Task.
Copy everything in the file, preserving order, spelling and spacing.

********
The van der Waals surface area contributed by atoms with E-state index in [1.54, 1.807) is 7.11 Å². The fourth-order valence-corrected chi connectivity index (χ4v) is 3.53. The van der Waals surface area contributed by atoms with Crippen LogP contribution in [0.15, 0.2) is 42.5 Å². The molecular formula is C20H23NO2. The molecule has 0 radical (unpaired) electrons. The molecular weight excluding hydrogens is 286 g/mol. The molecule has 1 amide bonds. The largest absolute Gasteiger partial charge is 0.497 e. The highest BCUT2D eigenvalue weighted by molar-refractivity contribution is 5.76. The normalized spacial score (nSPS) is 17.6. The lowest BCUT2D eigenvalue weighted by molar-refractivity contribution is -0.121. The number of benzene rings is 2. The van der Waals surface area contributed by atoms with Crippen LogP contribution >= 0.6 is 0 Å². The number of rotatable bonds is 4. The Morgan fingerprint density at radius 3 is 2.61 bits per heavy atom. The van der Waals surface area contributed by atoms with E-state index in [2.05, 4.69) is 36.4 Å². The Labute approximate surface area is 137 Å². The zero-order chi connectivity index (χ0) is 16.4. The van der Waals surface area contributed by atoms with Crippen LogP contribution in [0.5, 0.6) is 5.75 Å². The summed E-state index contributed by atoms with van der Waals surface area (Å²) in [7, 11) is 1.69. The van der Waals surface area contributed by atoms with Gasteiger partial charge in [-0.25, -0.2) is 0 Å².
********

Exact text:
The van der Waals surface area contributed by atoms with E-state index in [1.54, 1.807) is 7.11 Å². The fourth-order valence-corrected chi connectivity index (χ4v) is 3.53. The van der Waals surface area contributed by atoms with Crippen LogP contribution in [0.15, 0.2) is 42.5 Å². The molecular formula is C20H23NO2. The molecule has 0 radical (unpaired) electrons. The molecular weight excluding hydrogens is 286 g/mol. The molecule has 1 amide bonds. The largest absolute Gasteiger partial charge is 0.497 e. The highest BCUT2D eigenvalue weighted by molar-refractivity contribution is 5.76. The normalized spacial score (nSPS) is 17.6. The lowest BCUT2D eigenvalue weighted by molar-refractivity contribution is -0.121. The number of benzene rings is 2. The van der Waals surface area contributed by atoms with Crippen LogP contribution >= 0.6 is 0 Å². The number of rotatable bonds is 4. The Morgan fingerprint density at radius 3 is 2.61 bits per heavy atom. The van der Waals surface area contributed by atoms with E-state index in [2.05, 4.69) is 36.4 Å². The Labute approximate surface area is 137 Å². The zero-order chi connectivity index (χ0) is 16.4. The van der Waals surface area contributed by atoms with Crippen LogP contribution in [0.5, 0.6) is 5.75 Å². The summed E-state index contributed by atoms with van der Waals surface area (Å²) in [7, 11) is 1.69. The van der Waals surface area contributed by atoms with Gasteiger partial charge in [-0.25, -0.2) is 0 Å².